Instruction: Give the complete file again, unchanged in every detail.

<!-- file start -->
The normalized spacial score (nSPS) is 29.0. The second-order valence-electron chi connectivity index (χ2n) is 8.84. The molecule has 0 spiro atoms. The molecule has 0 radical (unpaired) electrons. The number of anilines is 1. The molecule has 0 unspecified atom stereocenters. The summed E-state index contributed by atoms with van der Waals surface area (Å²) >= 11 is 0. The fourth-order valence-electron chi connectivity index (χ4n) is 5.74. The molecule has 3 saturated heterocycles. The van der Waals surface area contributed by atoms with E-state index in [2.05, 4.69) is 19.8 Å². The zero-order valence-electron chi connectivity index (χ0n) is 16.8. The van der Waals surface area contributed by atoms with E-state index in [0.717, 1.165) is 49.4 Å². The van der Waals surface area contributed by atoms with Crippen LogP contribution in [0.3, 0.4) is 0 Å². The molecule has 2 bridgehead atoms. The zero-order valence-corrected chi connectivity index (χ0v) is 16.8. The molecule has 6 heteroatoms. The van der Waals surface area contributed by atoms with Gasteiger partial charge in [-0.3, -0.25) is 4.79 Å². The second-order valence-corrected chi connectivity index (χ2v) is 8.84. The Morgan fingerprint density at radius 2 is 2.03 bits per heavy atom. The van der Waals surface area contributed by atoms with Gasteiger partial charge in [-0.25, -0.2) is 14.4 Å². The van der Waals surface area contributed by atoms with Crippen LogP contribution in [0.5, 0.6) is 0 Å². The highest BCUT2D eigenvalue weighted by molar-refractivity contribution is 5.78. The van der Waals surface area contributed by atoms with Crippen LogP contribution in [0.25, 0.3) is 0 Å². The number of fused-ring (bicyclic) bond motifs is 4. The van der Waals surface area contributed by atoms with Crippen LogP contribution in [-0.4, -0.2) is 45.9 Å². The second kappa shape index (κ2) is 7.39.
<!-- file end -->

The normalized spacial score (nSPS) is 29.0. The second-order valence-electron chi connectivity index (χ2n) is 8.84. The molecule has 0 spiro atoms. The molecule has 0 radical (unpaired) electrons. The number of anilines is 1. The molecule has 0 unspecified atom stereocenters. The summed E-state index contributed by atoms with van der Waals surface area (Å²) >= 11 is 0. The fourth-order valence-electron chi connectivity index (χ4n) is 5.74. The molecule has 3 saturated heterocycles. The van der Waals surface area contributed by atoms with E-state index in [2.05, 4.69) is 19.8 Å². The zero-order valence-electron chi connectivity index (χ0n) is 16.8. The van der Waals surface area contributed by atoms with E-state index in [0.717, 1.165) is 49.4 Å². The van der Waals surface area contributed by atoms with Crippen LogP contribution in [0.3, 0.4) is 0 Å². The molecule has 2 bridgehead atoms. The zero-order valence-corrected chi connectivity index (χ0v) is 16.8. The molecule has 6 heteroatoms. The van der Waals surface area contributed by atoms with Gasteiger partial charge in [-0.3, -0.25) is 4.79 Å². The second-order valence-corrected chi connectivity index (χ2v) is 8.84. The Morgan fingerprint density at radius 2 is 2.03 bits per heavy atom. The van der Waals surface area contributed by atoms with Gasteiger partial charge in [-0.25, -0.2) is 14.4 Å². The van der Waals surface area contributed by atoms with Crippen LogP contribution in [0.5, 0.6) is 0 Å². The highest BCUT2D eigenvalue weighted by molar-refractivity contribution is 5.78. The van der Waals surface area contributed by atoms with Crippen LogP contribution in [0.25, 0.3) is 0 Å². The number of fused-ring (bicyclic) bond motifs is 4. The van der Waals surface area contributed by atoms with Crippen LogP contribution in [-0.4, -0.2) is 45.9 Å². The second kappa shape index (κ2) is 7.39.